For every Robinson Cano, Nelson Cruz and Felix Hernandez, there’s also a Wladimir Balentien, Carlos Peguero or Jeremy Reed. Not every player to make the MLB Futures Game goes on to make it big in the big leagues.
Tacoma Rainiers shortstop Ketel Marte said he couldn’t sleep after he was told he’d be one of the two players to represent the Seattle Mariners organization in this year’s Futures Game, an exhibition between minor league prospects from the United States and those from the rest of the world, held in conjunction with the MLB All-Star Game.
Marte said playing in the Futures Game was a goal of his since spring training.
Making his major league debut is another.
“When you play in the Futures Game, everybody thinks you have a chance to play in the major leagues, but you can’t control that,” Marte said. “You have to control what you can control, and that is playing hard and seeing what happens after.”
Rainiers manager Pat Listach said it’s only a matter of time before Marte becomes a major leaguer — maybe even this season. The 21-year-old from the Dominican Republic was just a phone call away before fracturing his left thumb sliding into second base on May 31.
“He was probably the next guy up,” Listach said. “They had already seen (Chris) Taylor. It was a matter of a phone call, and then he gets hurt. Just bad luck.
“But he’s going to play in the major leagues, without a doubt.”
Marte said the chatter from teammates and coaches suggested he was days away from becoming a Mariner and turning double plays alongside Cano, Seattle’s All-Star second baseman and a fellow Dominican, before the injury.
Then came the thumb injury, which not only might have delayed a possible promotion to the majors, it also jeopardized Marte’s chances of playing in the Futures Game on July 12 and the Triple-A All-Star Game on July 15. Marte, who started in center field for the Rainiers on Thursday, said one doctor told him it would take him eight weeks to recover.
“I was so sad. I felt like crazy,” Marte said. “I had never been hurt like that.”
Marte rehabbed for five weeks before going 2 for 3 in an Arizona Rookie League game July 8. He played the next two days for Double-A Jackson — going 4 for 7 — before the Futures Game, in which he batted leadoff for the World team and played second base with his thumb wrapped.
Rainiers hitting coach Cory Snyder said he and a few other coaches were intently watching on TV when the switch-hitting Marte, batting right-handed, sent a 2-1 pitch to right field for an RBI single in the third inning.
It was exactly what Marte, who went 2 for 2, had been working on with Snyder.
“That shows maturity,” Snyder said. “It was one ball out and, boom, hit it the other way. It was fast and aggressive, and that’s what I like to see.”
Marte batted .304 in 128 games last season and has a .312 mark this season for the Rainiers. That’s similar to what the Mariners’ Taylor and Brad Miller — who played in the 2013 Futures Game — did against Triple-A pitching. Taylor has a .313 average in 123 career Triple-A games, and Miller batted .356 in 26 Triple-A games.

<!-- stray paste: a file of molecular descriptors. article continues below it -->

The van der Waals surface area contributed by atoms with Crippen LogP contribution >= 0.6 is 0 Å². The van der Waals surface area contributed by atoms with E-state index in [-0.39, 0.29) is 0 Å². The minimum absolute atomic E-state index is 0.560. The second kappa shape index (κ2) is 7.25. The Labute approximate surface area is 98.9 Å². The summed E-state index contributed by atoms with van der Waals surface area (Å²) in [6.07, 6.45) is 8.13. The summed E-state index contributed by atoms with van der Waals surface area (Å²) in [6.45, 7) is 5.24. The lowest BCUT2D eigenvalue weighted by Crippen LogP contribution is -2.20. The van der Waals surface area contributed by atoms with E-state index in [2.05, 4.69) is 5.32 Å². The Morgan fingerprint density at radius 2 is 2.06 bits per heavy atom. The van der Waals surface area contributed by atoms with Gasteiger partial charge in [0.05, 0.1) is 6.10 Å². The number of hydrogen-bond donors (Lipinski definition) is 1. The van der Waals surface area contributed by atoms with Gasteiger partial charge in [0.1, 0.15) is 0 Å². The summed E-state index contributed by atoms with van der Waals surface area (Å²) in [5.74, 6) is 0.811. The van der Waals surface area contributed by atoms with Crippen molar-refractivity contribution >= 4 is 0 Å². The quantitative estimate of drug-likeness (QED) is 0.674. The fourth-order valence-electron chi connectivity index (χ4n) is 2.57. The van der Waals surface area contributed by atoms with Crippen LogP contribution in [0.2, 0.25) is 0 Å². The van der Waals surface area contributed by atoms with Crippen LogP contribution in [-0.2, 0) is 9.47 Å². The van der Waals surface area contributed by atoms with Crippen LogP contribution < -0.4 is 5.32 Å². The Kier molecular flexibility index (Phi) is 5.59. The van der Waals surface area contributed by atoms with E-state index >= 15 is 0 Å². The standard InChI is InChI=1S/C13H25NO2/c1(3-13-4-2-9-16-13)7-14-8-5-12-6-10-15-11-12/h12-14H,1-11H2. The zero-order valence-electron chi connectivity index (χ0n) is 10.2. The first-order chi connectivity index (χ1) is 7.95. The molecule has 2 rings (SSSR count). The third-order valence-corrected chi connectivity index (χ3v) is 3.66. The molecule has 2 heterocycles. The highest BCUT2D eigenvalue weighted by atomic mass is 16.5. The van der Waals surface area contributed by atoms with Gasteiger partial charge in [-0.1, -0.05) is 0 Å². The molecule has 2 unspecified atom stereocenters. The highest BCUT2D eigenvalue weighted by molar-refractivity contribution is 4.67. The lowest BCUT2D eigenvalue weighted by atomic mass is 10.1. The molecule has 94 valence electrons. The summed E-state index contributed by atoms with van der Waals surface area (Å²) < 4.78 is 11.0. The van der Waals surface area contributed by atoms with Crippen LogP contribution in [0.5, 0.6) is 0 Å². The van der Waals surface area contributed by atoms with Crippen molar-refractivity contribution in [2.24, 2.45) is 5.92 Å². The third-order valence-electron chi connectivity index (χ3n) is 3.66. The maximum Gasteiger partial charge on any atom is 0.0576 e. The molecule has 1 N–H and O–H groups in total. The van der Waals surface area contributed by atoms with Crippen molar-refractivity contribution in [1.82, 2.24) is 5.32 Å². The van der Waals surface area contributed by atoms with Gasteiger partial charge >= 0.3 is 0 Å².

That success hasn’t transferred to Seattle, where Taylor has a .248 average in 79 games (.179 in 32 games this year) and Miller has hit .239 in 289 games.
Much of that difference is because minor league pitchers don’t have the game plan to attack specific hitters like major league pitchers do, so Snyder said Marte must continue to refine his approach and preparation to succeed in the majors.
“I’m a big believer in having an aggressive approach, and I think he has bought into that and ‘This is my job, this is what I do and I’m going to focus on fastballs in the middle of the plate,’” Snyder said of Marte. “I believe he is getting really, really close to the major leagues.
“Our job is to prepare him. Not just, ‘I want to see how you do in Triple-A.’ No, I want to prepare you for your approach, your mental game and how you handle everything in the big leagues, because it’s such a bigger stage.”
Marte credited a lot of his success this season to his daily work in the batting cages with veteran outfielder Franklin Gutierrez, who has since been recalled to Seattle.
Defensively, Marte is still a work in progress. Listach said Marte’s predominately worked on his arm slot to improve his throwing accuracy.
On the basepaths, though Marte is not a burner, Listach said he has special base-running instincts.
Speed is a commodity the Mariners could use. Austin Jackson leads the Mariners with 11 stolen bases. Marte had 17 steals in 51 games before suffering the injury.
“That’s something you can’t teach,” Listach said. “He knows when to steal bases. Not so much with his speed, but he picks the right pitches, and he picks the right count. It’s odd to see a guy that young with those kind of instincts.
“And the guy is 21 years old hitting in Triple-A. That should say something in itself. … He’s special.”
All that’s left is a phone call.
“Whenever I get on this field, I try to get better every day,” Marte said, staring at the infield at Cheney Stadium. “I have to keep working hard and be myself and see what happens after.
“I think I’m ready to play in the big leagues. I feel like I can play there.”